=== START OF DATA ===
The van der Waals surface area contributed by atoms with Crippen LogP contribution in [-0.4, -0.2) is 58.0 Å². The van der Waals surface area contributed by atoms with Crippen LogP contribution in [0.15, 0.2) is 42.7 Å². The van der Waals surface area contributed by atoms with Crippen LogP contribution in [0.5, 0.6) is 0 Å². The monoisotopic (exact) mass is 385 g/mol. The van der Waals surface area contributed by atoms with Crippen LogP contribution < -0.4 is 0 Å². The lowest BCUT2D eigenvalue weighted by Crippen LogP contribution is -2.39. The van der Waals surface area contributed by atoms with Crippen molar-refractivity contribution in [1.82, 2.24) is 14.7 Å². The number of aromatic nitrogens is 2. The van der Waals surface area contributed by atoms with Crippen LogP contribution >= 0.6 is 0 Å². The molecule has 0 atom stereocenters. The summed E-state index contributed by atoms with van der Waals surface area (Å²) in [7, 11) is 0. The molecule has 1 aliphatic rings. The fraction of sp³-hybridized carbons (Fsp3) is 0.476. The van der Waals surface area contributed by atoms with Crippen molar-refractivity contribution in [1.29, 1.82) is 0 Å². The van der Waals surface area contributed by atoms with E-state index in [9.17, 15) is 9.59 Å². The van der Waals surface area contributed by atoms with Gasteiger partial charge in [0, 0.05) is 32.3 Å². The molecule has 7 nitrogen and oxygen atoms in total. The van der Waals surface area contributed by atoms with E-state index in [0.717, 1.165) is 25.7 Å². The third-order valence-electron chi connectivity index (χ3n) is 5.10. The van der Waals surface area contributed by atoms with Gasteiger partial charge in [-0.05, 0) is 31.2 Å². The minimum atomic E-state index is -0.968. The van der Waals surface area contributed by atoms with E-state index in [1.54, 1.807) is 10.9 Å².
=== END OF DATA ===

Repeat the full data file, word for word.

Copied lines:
The van der Waals surface area contributed by atoms with Crippen LogP contribution in [-0.4, -0.2) is 58.0 Å². The van der Waals surface area contributed by atoms with Crippen LogP contribution in [0.15, 0.2) is 42.7 Å². The van der Waals surface area contributed by atoms with Crippen LogP contribution in [0.5, 0.6) is 0 Å². The monoisotopic (exact) mass is 385 g/mol. The van der Waals surface area contributed by atoms with Crippen LogP contribution < -0.4 is 0 Å². The lowest BCUT2D eigenvalue weighted by Crippen LogP contribution is -2.39. The van der Waals surface area contributed by atoms with Crippen molar-refractivity contribution in [1.82, 2.24) is 14.7 Å². The number of aromatic nitrogens is 2. The van der Waals surface area contributed by atoms with Crippen LogP contribution >= 0.6 is 0 Å². The molecule has 0 atom stereocenters. The summed E-state index contributed by atoms with van der Waals surface area (Å²) in [7, 11) is 0. The molecule has 1 aliphatic rings. The fraction of sp³-hybridized carbons (Fsp3) is 0.476. The van der Waals surface area contributed by atoms with Crippen molar-refractivity contribution in [1.29, 1.82) is 0 Å². The van der Waals surface area contributed by atoms with E-state index in [9.17, 15) is 9.59 Å². The van der Waals surface area contributed by atoms with Gasteiger partial charge in [0, 0.05) is 32.3 Å². The molecule has 7 nitrogen and oxygen atoms in total. The van der Waals surface area contributed by atoms with E-state index in [0.717, 1.165) is 25.7 Å². The third-order valence-electron chi connectivity index (χ3n) is 5.10. The van der Waals surface area contributed by atoms with Gasteiger partial charge in [-0.05, 0) is 31.2 Å². The minimum atomic E-state index is -0.968. The van der Waals surface area contributed by atoms with E-state index in [1.54, 1.807) is 10.9 Å².